Baroness Stowell of Beeston Portrait Baroness Stowell of Beeston
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The noble Lord raises a point of detail that I am sure is being properly addressed in the normal processes. If I have anything I can add to that, I will of course write to him.

Syria: UK Military Action

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Wednesday 2nd December 2015

(8 years, 6 months ago)

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Lord Green of Deddington Portrait Lord Green of Deddington (CB)
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My Lords, I was very strongly opposed to military attacks on Iraq and Libya and, two years ago, to the proposal to attack Syria. This time I see no alternative, for the reasons that many noble Lords have given. That said, I should like to focus on the political aspects. The noble Baroness the Leader of the House spoke of a new Syrian Government, representing all the Syrian people, which will be our partner.

It is there that I have my doubts about the Government’s approach. This could prove to be a fatal flaw. I come to this question having followed events in Syria since I first arrived in the Middle East 50 years ago, almost to the day, and having been ambassador in Damascus, following in the distinguished footsteps of the noble Lord, Lord Wright of Richmond, a few years later.

This talk about a political transition in Damascus carries great risks. I am no defender of the extremely cruel Alawite regime, but we need to be clear about two points. First, the collapse of the regime would lead to the most terrible bloodshed. These are revenge societies, and you would see revenge on a terrible scale. We would see the collapse of the civil order, just as we saw in Iraq, which was mentioned by the noble Lord, Lord Solely. We shredded that society. That could happen again and must not be allowed.

Secondly, Russia and Iran will do everything possible to sustain an Alawite regime in Damascus for their own strategic and political reasons. I therefore agree with the noble Lord, Lord Dannatt, that it should not be our aim to overthrow the Damascus regime. This is a complex struggle that we cannot avoid. It will have many years to run. No one at this point can see a viable way through the web of conflicting interests. As the noble Lord, Lord Hague, said, we may eventually have to consider partition, but a useful start would be to reappraise our attitude to the Damascus Government, including our attitude to the Baath party, as was suggested by the noble Lord, Lord Williams. This is partly because it is indeed the enemy of our enemy, and partly for fear of worse—much worse.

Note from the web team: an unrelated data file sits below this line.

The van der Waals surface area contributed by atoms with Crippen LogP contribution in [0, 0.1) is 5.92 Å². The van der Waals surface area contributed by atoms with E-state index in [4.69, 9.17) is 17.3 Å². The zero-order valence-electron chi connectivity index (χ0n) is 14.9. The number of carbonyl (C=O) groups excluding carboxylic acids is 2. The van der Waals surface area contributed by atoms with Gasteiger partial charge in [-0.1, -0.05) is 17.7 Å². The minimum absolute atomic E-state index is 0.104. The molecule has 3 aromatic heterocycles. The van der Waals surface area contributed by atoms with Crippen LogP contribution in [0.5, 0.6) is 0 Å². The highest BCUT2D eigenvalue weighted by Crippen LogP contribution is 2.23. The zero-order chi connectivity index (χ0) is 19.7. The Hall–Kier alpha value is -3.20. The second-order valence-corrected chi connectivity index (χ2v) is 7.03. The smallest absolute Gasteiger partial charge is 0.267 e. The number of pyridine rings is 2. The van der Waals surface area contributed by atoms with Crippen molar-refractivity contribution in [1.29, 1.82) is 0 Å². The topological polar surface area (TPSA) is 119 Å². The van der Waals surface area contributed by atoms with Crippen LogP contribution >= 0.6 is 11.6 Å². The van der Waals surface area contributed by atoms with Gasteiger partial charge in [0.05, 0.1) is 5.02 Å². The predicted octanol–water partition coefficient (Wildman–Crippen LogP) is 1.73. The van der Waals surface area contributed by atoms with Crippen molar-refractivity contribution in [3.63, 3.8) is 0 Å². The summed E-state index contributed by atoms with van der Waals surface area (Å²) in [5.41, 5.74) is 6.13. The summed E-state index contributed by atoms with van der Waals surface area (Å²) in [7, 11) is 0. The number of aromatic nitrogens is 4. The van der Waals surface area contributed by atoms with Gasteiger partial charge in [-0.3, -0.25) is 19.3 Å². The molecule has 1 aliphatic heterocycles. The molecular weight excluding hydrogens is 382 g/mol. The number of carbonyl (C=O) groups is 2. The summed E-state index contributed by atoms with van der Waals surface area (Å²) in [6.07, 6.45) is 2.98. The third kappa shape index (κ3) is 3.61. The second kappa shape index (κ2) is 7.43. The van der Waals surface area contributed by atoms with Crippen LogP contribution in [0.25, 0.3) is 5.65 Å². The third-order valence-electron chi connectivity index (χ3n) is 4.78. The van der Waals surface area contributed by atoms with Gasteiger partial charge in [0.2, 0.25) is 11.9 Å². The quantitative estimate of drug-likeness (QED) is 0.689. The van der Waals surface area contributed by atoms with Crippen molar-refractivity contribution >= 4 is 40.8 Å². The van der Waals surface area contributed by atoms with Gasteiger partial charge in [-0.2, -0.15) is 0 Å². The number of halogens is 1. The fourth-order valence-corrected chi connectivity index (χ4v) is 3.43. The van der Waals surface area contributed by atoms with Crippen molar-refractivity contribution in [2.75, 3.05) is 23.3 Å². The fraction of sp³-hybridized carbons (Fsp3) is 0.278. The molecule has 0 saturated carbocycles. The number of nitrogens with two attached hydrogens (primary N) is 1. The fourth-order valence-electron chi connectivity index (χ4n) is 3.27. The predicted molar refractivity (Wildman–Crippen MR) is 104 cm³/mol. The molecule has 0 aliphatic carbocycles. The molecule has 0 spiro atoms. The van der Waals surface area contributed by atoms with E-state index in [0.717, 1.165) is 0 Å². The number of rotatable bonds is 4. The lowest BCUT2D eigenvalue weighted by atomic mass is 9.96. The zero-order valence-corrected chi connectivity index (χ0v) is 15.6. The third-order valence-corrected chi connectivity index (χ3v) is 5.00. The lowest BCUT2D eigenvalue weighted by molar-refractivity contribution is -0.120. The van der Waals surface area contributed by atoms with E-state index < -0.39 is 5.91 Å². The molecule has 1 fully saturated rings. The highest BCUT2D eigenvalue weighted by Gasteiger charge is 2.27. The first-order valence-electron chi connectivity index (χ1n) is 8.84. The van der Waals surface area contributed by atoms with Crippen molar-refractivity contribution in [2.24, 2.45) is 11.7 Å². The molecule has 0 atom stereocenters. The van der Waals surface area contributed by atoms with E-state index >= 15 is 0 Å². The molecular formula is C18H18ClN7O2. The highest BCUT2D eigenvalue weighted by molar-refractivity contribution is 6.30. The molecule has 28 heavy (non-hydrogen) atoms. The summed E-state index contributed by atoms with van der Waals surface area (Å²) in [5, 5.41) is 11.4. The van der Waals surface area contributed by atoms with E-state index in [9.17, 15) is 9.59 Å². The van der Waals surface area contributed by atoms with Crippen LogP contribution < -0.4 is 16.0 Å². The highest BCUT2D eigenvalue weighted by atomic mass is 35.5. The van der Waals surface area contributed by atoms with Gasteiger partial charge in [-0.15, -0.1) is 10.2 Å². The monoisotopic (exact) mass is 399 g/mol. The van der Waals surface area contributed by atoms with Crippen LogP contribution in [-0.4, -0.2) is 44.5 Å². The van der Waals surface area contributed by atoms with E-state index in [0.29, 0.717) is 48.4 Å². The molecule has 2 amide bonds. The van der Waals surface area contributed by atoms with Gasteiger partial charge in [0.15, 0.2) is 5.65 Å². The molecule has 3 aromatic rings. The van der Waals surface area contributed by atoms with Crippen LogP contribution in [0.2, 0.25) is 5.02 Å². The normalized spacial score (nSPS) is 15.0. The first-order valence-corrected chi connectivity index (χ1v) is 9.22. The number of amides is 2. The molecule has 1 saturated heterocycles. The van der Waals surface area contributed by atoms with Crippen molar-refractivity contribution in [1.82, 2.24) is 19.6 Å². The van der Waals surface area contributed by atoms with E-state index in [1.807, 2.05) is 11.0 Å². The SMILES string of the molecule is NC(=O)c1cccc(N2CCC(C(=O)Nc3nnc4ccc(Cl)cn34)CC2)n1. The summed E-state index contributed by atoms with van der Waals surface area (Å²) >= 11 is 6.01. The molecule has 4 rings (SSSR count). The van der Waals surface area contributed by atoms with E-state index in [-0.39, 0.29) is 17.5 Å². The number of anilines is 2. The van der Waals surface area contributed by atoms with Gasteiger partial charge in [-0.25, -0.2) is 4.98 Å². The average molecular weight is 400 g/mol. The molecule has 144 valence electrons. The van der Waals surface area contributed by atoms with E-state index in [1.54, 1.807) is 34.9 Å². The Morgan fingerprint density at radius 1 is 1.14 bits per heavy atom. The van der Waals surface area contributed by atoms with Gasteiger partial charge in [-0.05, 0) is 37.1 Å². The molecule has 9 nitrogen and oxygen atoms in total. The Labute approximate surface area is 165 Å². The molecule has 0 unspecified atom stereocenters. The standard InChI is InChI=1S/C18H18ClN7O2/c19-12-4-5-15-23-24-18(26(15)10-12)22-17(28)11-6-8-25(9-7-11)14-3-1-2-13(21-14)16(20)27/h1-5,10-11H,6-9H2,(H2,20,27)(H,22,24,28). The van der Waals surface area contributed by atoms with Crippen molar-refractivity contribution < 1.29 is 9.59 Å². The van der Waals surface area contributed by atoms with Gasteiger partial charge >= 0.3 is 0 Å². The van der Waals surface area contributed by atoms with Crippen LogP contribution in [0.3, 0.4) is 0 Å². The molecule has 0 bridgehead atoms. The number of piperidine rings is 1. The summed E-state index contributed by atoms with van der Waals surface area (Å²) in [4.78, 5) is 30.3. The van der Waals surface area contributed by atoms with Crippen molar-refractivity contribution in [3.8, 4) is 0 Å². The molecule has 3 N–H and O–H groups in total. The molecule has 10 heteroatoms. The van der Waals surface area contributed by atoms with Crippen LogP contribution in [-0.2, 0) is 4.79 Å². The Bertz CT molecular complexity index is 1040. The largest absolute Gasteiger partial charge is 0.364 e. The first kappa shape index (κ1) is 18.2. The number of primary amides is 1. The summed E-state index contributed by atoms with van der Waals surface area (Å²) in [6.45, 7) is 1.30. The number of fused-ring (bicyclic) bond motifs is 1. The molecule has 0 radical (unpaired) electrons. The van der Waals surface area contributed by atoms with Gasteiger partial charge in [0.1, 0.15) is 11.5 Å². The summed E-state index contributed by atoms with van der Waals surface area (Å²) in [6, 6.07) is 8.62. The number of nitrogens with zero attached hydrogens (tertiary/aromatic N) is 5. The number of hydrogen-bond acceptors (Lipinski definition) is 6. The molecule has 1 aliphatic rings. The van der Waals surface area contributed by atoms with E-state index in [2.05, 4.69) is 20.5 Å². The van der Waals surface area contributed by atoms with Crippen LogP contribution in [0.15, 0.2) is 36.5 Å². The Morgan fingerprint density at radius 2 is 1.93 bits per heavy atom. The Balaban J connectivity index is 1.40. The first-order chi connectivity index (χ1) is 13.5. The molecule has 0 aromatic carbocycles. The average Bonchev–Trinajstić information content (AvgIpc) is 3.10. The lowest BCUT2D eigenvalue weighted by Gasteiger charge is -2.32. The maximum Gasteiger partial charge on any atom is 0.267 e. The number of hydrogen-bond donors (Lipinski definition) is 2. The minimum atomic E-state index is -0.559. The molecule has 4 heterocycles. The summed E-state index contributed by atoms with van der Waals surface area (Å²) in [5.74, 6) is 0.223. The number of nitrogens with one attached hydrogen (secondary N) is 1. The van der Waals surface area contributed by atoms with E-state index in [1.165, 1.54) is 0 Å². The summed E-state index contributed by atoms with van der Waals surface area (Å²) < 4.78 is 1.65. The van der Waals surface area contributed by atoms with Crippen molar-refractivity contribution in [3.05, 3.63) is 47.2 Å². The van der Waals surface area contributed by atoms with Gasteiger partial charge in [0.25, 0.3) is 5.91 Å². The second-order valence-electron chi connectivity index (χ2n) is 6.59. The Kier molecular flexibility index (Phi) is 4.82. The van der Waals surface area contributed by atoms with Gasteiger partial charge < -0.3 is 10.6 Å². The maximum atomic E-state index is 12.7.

Syria: Foreign Affairs Committee Report

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Thursday 26th November 2015

(8 years, 6 months ago)

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Baroness Stowell of Beeston Portrait Baroness Stowell of Beeston
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My Lords, I must be absolutely clear that ultimately, Assad cannot be a part of Syria’s future, because the Syrian people will never accept his rule. That is at the heart of this. When we talk about good governance—a theme I have returned to, having repeated a couple of Statements recently—we are saying that the people who run that Government have to command the confidence of the people within that country. The Syrian people cannot accept Assad as part of their future. However, we are flexible about how political transition would work. We are certainly discussing that, and ultimately it is for the Syrian people to decide. But Assad cannot be part of the future.

Lord Green of Deddington Portrait Lord Green of Deddington (CB)
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My Lords, I welcome the Government’s very clear Statement of their policy towards Syria and endorse in particular what one might call the evolution of their attitude towards the Government in Damascus. Here I endorse the remarks of the noble Lord, Lord Wright, and the noble Lord, Lord Davies. We underestimate the strength and stability of the regime in Damascus. More importantly, will the Minister assure us that while seeking a regime more widely acceptable in Damascus, we will above all avoid a collapse of authority in central Syria? The only result of that would be not just chaos but the most appalling bloodshed, and it must be avoided.

Baroness Stowell of Beeston Portrait Baroness Stowell of Beeston
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My Lords, to be clear, we are proposing military action to attack ISIL. However, we are saying that Assad cannot be part of the future of Syria, because for us ultimately to eradicate ISIL we will have to see a different regime in Syria. I say to the noble Lord, and partly in response to my noble friend Lord Dobbs, that Assad has been barbaric to his own people; he has used chemical weapons on his own people. That is why he cannot be part of a future, because there has to be a stability if we are to see a future that is safe for all of us, wherever we live in the world.